LONDON: U.S. stocks sold off on Thursday, pushing both the Dow industrials and the S&P 500 further into negative territory for the year, after the European Central Bank unveiled a smaller-than-expected expansion of its monetary stimulus program.
The drop came amid a sharp surge in the euro and a selloff in government bonds and European stocks, while Federal Reserve chief Janet Yellen once again signaled a U.S. interest-rate hike in mid-December.
The S&P 500 SPX, -1.44% fell 29.88 points, or 1.4%, to 2,049.63, its biggest decline since Sept. 28. The benchmark index turned negative for the year. The Dow Jones Industrial Average DJIA, -1.42% dropped 251.74 points, or 1.4%, to 17,477.67, further into negative territory for the year. The Nasdaq Composite COMP, -1.67% ended the session down 85.70 points, or 1.7%, to 5,037.5
Analysts described Thursday’s stock rout as a violent unwind of a crowded trade. See also: Beware the crowded central bank trade.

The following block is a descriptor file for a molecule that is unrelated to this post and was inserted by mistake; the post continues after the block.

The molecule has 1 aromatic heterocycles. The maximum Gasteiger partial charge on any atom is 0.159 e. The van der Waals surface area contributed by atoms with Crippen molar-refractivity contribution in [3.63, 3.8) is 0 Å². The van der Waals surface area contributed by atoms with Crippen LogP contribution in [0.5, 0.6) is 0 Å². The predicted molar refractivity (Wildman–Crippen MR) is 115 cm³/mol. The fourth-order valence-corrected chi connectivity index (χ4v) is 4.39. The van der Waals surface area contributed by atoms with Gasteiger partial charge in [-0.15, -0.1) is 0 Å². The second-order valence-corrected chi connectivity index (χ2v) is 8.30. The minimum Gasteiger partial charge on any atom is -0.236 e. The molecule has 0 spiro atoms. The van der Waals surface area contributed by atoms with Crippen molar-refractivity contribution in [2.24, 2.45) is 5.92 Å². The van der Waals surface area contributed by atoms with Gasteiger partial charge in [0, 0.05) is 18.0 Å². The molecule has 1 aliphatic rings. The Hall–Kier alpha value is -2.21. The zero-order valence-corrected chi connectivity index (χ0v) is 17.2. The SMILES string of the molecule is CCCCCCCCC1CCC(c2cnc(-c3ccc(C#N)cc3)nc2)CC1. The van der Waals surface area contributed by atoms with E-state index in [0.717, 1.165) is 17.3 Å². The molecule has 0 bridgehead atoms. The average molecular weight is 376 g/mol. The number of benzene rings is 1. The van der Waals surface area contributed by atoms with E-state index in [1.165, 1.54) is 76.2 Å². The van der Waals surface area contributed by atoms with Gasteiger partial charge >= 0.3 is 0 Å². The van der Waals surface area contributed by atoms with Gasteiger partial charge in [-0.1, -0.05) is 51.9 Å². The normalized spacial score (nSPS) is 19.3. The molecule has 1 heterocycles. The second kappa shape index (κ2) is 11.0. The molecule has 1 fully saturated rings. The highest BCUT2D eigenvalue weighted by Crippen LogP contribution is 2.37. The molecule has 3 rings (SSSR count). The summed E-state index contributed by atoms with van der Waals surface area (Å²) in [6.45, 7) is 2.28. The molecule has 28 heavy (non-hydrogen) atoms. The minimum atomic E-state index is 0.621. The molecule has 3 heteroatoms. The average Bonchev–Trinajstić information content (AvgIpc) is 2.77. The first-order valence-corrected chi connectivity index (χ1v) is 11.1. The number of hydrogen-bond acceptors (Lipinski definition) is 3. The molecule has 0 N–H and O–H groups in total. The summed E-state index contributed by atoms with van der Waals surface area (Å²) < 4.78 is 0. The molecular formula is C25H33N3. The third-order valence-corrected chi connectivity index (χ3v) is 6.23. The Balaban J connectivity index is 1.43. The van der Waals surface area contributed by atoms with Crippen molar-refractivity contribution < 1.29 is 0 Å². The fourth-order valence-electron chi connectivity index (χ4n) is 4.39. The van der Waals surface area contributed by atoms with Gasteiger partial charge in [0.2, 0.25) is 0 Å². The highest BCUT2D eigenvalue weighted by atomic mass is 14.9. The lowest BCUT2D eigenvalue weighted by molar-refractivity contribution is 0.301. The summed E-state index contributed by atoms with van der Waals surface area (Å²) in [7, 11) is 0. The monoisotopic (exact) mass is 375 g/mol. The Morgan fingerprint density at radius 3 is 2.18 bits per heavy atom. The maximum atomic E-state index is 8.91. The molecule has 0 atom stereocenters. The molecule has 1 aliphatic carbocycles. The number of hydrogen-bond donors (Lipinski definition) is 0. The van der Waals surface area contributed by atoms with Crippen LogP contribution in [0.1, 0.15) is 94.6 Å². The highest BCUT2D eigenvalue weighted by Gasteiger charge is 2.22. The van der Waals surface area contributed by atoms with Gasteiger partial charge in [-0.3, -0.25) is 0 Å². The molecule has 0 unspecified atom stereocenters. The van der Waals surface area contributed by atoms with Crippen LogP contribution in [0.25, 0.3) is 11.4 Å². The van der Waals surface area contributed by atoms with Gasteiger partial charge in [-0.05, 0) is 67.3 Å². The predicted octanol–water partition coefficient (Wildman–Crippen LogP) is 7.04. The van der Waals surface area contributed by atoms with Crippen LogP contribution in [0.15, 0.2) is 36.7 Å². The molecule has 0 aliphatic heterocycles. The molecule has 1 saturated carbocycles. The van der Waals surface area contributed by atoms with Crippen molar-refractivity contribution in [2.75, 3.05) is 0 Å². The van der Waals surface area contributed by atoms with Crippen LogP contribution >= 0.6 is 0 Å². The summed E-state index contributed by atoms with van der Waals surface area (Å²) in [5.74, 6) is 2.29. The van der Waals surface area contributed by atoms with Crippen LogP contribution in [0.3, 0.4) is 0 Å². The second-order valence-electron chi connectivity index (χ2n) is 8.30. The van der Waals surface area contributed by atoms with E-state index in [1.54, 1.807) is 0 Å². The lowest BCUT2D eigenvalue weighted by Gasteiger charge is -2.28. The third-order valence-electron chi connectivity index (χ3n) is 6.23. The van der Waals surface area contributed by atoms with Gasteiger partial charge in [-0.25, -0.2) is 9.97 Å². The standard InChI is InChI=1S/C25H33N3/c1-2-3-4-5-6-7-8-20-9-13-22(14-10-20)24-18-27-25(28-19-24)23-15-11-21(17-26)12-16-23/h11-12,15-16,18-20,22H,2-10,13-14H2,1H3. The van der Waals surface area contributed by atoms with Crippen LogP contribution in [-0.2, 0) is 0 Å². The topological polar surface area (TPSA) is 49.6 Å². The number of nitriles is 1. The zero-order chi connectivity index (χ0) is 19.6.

Investors had piled into the short euro/long European stocks trade, and quickly reversed the trade after the ECB’s announcement fell short of the market’s expectations, analysts said.
The details of more QE “are not the big bang that some had thought and/or hoped for,” said Peter Boockvar, chief market analyst at The Lindsey Group.
The ECB’s announcement prompted heavy short covering in the euro EURUSD, -0.0731% which jumped more than 3% versus the U.S. dollar, posting its largest one-day move since 2009.
But as investors sold the U.S. dollar, they also sold liquid dollar-denominated assets, mainly U.S. Treasurys and liquid U.S. equities, said Douglas Coté, chief market strategist at Voya Investment Management, pushing Treasury yields to fresh 5½-year highs and stocks deep into negative territory.